Program for the working group on low-rank approximation

within the Dolomites Research Week on Approximation, Alba di Canazei, Italy, September 8–13, 2013.


  • 11:00-12:00: Mario Sznaier, Convex relaxations of semi-algebraic rank minimization problems arising in systems identification and machine learning
    Abstract: This talks discusses convex relaxations of semi-algebraic rank minimization problems arising in three closely related fields: identification of switched systems, manifold embedding of dynamic data and semi-supervised learning. As we will show in the talk, all of these problems are equivalent to minimizing the rank of a matrix that depends polynomially on the data. While in principle this is a hard non-convex problem, the use of moments based ideas allows for reducing it to a structured principal component decomposition: decomposing a matrix as a sum of structured low-rank and sparse components. In turn, this problem can be very efficiently solved using Augmented Lagrangian methods. In particular, we will discuss the use of Alternating Directions Method of Multipliers (ADMM), which in this case requires performing only a sequence of singular value decomposition and thresholding operations. Finally, we will cover some recent results on Atomic Norm minimization that provide a computationally attractive alternative to Interior Point and Augmented Lagrangian methods. In the second portion of the talk we will present a practical application of these results to problems that involve extracting actionable information from very large data streams, including genomic and video data segmentation, contextually abnormal activity detection and tracking in crowded scenarios.

  • 12:00-12:30 Kolumbán Sándor, Decreasing complexity of SDP relaxations for polynomial optimization by forcing low-rank constraints
    Abstract: The size of SDP relaxations corresponding to polynomial optimization problems increase combinatorially with the degree of the relaxation. Forcing low rank constraints on the moment matrices involved in the LMI constraints opens the possibility to reduce the size of the involved SDP. This may lead to better computational performance for other relaxations.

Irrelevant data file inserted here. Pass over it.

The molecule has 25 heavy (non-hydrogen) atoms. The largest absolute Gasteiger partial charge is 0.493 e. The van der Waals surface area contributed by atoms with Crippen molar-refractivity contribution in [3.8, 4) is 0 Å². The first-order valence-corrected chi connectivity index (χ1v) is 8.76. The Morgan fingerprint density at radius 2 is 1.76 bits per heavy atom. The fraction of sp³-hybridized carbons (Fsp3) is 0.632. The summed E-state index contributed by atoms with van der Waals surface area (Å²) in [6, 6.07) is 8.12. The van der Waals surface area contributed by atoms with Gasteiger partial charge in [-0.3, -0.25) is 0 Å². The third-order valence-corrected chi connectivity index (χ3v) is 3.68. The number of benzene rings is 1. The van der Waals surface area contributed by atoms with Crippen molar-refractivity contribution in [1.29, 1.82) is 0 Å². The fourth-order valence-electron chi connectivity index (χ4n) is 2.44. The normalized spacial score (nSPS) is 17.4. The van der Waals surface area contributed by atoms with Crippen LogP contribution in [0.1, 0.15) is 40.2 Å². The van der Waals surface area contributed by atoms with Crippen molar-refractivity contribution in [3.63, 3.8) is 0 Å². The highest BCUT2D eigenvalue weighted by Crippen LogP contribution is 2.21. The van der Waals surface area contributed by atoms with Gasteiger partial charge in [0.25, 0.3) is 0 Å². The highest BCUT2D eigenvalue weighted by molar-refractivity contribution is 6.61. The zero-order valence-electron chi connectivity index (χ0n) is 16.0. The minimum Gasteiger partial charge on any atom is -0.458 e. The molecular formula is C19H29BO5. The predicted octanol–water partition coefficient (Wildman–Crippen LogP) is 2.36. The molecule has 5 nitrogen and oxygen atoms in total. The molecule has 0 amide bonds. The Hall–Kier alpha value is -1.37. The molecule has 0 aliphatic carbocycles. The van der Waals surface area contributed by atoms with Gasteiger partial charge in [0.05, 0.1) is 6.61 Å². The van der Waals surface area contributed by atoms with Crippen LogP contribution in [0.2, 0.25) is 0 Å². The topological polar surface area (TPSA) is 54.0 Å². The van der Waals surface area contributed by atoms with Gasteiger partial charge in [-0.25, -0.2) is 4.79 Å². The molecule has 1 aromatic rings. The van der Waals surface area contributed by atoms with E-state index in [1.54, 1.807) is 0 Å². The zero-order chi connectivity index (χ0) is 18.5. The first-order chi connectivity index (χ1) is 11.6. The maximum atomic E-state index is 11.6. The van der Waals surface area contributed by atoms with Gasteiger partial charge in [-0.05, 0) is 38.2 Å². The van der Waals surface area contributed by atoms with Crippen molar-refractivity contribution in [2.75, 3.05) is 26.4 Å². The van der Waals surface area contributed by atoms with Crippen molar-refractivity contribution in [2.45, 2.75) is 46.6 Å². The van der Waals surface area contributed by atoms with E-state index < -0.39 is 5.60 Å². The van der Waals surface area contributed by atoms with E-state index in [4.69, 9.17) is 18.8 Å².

• 17:00-17:45: Ivan Markovsky, Low-rank approximation problems in system identification
    Abstract: The notion of linear time-invariant model complexity is quantified and related to the rank of a mosaic Hankel matrix constructed from a set of trajectories of the system. This fact makes mosaic Hankel structured low-rank approximation (SLRA) a powerful tool for linear time-invariant system identification. It was shown in the past that errors-in-variables and output error identification problem with known noise covariance structure can be solved by generic SLRA methods. The SLRA approach has attractive numerical properties and can deal with exact and missing data values. Finally, we present work in progress on solving auto-regressive moving-average exogenous identification problems by SLRA.

  • 17:45-18:30: Konstantin Usevich, Adjusted least squares estimator for algebraic hypersurface fitting
    Abstract: The problem of algebraic hypersurface fitting is considered in an estimation framework: given a set of noisy data points, estimate the coefficients of a corresponding implicit multivariate polynomial equation. The adjusted least squares estimator proposed accounts for the bias present in the ordinary least squares estimator. An algorithm for computing the correction for an arbitrary support of the polynomial equation is presented and applied to the related problem of subspace clustering.